Will natural wonders ever stop

Discussion in 'Biology & Genetics' started by Write4U, Dec 6, 2017.

  1. exchemist Valued Senior Member

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    It shouldn't. These effects are not a dilution effect, nor do they involve "changing reality" as Write4U unhelpfully expresses it.

    More here:https://en.wikipedia.org/wiki/Colloidal_gold
     
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  3. exchemist Valued Senior Member

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    Contradiction in terms.
     
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  5. Write4U Valued Senior Member

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    To the observer it does. A red church pane is made from gold.
     
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  7. Write4U Valued Senior Member

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    The maths (over time) seemed pretty deterministic. We just don't know the process, so we call it probabilistic.

    Now if the maths were random, then one could claim pure probabilism, but as long as we are able to make a measurement which we know is true, given a fixed length of time, it can no longer be called probabilistic. I think the term probabilistically determinstic (depending on length of time) is appropriate in these specific instances.
     
    Last edited: Jan 30, 2018
  8. exchemist Valued Senior Member

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    No it isn't. Really, your use of language is inexcusably bad.

    Some red stained glass is made by adding a very small amount of colloidal gold with the appropriate particle size distribution. "Reality" is only "altered" by this in the same sense in which you "alter reality" by painting your sitting room wall. Leave the woo out, there's a good chap.
     
  9. exchemist Valued Senior Member

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    Ballocks. Quantum indeterminacy appears to be, on the evidence, built into nature.

    Some people cling to a belief that there must be further layers of understanding of nature that resolve these indeterminacies, but that is no more than a metaphysical position, with no supporting evidence.
     
  10. KUMAR5 Registered Senior Member

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    I do not know. But can Mirage & difference in thermal radiation and more exposure of diluted form between diluted and solid substance relevant?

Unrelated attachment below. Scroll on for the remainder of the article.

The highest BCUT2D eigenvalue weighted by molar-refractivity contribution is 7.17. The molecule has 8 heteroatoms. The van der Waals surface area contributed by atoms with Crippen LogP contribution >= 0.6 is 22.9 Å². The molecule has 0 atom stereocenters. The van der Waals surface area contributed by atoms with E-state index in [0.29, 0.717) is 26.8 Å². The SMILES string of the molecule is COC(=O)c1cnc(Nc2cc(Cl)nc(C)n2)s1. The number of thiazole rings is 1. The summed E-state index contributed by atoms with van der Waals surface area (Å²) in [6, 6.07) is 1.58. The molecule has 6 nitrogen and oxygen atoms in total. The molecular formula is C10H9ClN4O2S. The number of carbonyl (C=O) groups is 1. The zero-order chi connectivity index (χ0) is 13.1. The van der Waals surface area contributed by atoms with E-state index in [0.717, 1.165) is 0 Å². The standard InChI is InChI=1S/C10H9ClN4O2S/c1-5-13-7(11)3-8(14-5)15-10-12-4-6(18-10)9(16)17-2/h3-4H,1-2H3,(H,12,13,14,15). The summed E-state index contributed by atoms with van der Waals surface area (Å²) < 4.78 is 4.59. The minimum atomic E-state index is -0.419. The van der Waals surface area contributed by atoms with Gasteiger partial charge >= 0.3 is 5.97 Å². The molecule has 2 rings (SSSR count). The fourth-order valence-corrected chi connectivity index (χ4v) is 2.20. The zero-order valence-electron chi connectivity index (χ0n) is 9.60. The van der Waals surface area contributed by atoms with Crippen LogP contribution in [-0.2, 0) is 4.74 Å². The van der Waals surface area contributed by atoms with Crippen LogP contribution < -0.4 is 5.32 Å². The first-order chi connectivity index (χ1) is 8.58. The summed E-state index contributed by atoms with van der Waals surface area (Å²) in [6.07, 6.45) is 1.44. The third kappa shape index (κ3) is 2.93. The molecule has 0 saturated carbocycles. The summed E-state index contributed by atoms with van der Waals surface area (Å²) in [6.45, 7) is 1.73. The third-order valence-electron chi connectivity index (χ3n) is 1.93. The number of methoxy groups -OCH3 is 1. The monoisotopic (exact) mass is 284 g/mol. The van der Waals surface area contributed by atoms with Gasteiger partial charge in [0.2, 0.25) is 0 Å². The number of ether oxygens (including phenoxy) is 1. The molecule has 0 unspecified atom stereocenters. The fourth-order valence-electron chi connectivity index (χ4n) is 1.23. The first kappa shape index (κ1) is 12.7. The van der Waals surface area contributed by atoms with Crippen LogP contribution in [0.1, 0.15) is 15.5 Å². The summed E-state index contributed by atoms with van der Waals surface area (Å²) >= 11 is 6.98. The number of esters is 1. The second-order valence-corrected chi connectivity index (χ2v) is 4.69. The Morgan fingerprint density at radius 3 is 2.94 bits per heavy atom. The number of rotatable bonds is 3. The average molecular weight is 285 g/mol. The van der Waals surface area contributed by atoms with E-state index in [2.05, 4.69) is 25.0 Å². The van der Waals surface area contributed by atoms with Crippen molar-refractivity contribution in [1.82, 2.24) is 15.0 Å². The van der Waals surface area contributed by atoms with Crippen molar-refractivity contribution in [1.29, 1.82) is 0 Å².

11. KUMAR5 Registered Senior Member

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  12. KUMAR5 Registered Senior Member

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  13. Write4U Valued Senior Member

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    Have you ever heard anyone say; "that's a beautiful color of gold" when looking at a old church window pane?

    Right, the color of gold changes relative to its size. By that argument, we could say that "gold" is a relative term, a probabilistic (or artificial) but deterministic color. We CAN say that gold at nano-size is red.

    IOW with a size or time qualification almost anything can be observed and labeled.

    Thus the term "half-life" is deterministic term, indicating a high probability, depending on time.
    Some things are deterministic, but require a long time to become manifest.
    We also call "doubling time" deterministic (it is a mathematical function), but in reality it is a probabilistic estimate depending on time , space, and available resources.

    It is theoretically (mathematically) correct, but not necessarily physically deterministic in reality.
     
    Last edited: Jan 30, 2018
  14. exchemist Valued Senior Member

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    No you can't. The link I provided explains that a range of colours can be produced, depending on the particle size, shapes and other factors.

    And the colour "gold' is defined to be that of the metal in its bulk state. So no, the colour "gold" is not a "relative" term, any more than "blue" is.

    (Although, slightly off-topic, the reason why gold metal has its distinctive colour is in fact attributable to the effects of relativity on the orbitals of its electrons.

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  15. Write4U Valued Senior Member

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    This may be of interest

    http://pubs.acs.org/doi/abs/10.1021/ja906506j

     
  16. exchemist Valued Senior Member

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  17. Write4U Valued Senior Member

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    Because it is interesting?
     
  18. exchemist Valued Senior Member

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    No....a bit.....



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  19. Dinosaur Rational Skeptic Valued Senior Member

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    From WriteU4 Post 60
    The above in reply to my post 58 & elsewhere
    What is probabilistic determinism? Semantics seem contradictory.

    Radioactive decay statistics are probabilistic. If the half life is one minute & you start with 1024 Grams, the expected results are as follows.

    After minute one, 512 grams have decayed, leaving 512 grams.
    After minute two: 256 more grams have decayed, leaving 256 Grams.
    After minute 3: 128 grams have decayed, leaving 128 grams.

    The above are like the statistics of flipping coins & discarding those which land heads.

    As I have posted elsewhere.
    BTW: A few kilograms of a radioactive substance can contain 10E24 molecules. Due to the large number of molecules, accurate clocks can be based on radioactive decay.
     

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